"If I should die think only this of me that there's some forever corner of a foreign field that is forever England." –Rupert Brooke
Walking the streets of historic Ocracoke, visitors may be surprised to see a sign directing them to a British cemetery. Tucked away from the main road, and sitting amid historic homes, a British naval flag flies over this 2,290-square-foot plot of land, which is leased to the British government so long as the sailors rest there. Another British cemetery lies near the Cape Hatteras Lighthouse in Buxton. Both stand as memorials to a dark time in world history. The sailors here rest in honor on foreign soil, a testament to their bravery and sacrifice defending allies along the area dubbed “Torpedo Junction.”
In the early years of World War II, the U.S. Navy was ill-prepared for the German U-Boat threat prowling off the Atlantic coast. Merchant ships from various nations running along the eastern seaboard were constantly harassed and sunk by the German submarines. The U.S. Navy had no ships suited to anti-submarine patrol. Britain offered assistance, sending 24 Royal Navy vessels with their British crews to patrol sensitive areas along the East Coast, including the Outer Banks.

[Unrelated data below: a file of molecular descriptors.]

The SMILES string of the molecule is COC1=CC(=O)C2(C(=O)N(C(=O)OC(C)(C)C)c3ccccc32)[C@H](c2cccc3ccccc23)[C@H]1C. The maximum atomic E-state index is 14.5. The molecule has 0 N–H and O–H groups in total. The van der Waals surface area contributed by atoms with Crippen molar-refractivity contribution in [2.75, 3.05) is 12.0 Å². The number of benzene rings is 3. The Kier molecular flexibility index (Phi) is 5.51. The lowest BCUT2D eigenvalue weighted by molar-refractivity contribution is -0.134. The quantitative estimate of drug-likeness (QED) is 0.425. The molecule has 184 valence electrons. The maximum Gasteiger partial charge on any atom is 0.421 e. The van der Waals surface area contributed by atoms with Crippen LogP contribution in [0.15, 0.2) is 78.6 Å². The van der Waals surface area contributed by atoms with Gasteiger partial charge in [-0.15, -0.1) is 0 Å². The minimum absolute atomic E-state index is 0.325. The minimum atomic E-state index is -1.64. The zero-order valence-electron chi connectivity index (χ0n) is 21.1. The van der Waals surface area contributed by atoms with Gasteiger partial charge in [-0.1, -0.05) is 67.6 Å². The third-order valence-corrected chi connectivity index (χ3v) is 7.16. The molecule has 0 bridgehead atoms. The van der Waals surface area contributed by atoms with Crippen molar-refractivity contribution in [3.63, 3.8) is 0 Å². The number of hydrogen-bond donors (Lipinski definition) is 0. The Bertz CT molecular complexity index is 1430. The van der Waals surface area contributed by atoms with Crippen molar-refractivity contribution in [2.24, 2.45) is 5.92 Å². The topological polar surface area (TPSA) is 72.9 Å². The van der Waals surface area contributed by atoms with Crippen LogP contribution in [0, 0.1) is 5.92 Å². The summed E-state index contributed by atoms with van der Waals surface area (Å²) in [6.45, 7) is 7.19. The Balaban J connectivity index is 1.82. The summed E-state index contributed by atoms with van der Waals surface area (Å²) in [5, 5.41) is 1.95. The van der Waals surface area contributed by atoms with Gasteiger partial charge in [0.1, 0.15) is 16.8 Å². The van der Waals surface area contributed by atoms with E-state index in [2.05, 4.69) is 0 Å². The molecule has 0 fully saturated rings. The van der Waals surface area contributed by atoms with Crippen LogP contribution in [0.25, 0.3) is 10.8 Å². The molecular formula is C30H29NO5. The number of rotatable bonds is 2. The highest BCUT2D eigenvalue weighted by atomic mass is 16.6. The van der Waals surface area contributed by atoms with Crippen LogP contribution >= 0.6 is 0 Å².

One of those British ships, the HMS Bedfordshire, was a trawling vessel that had been converted to anti-submarine duty, and was stationed at Morehead City, N.C. On May 12, 1942, while the Bedfordshire was on patrol, a German torpedo struck the ship and sank it, resulting in the loss of its entire 34-man British crew.
Over the next few days four bodies from the Bedfordshire were discovered on Ocracoke beaches and in the surrounding waters. Citizens of Ocracoke buried the sailors near the village cemetery. A fifth body, an unknown sailor from the Bedfordshire, washed up on Hatteras Island, and was buried next to a British sailor from the merchant vessel San Delfino, torpedoed a year earlier. The U.S. Coast Guard carefully maintains the cemetery at Ocracoke. The graves and cemetery grounds on Hatteras Island are maintained by the National Park Service.
Every year near the anniversary of the Bedfordshire’s sinking, members of the National Park Service, U.S. Coast Guard, and British Royal Navy join visitors and local citizens to honor the service of the men buried in the cemeteries. Officers place wreaths at the graves and local citizens read the names of the dead. The sounding of “Taps” and a 21-gun salute conclude the memorial services every year.
British cemeteries on Ocracoke and Hatteras islands preserve a moment in history when American shores were vulnerable to attack. They tell of the risk American mariners endured shipping goods up and down the Atlantic coast. And they honor the sacrifice of sailors, buried on foreign soil, who stood with their allies against the German threat during World War II.
Did You Know?
Lightning whelks eat about one large clam per month. The whelk pries the clam open with its muscular foot, wedges the clam open with its shell, then eats the soft inside of the clam. Lightning whelk shells, which whorl to the left, wash up on the beach at Cape Hatteras National Seashore.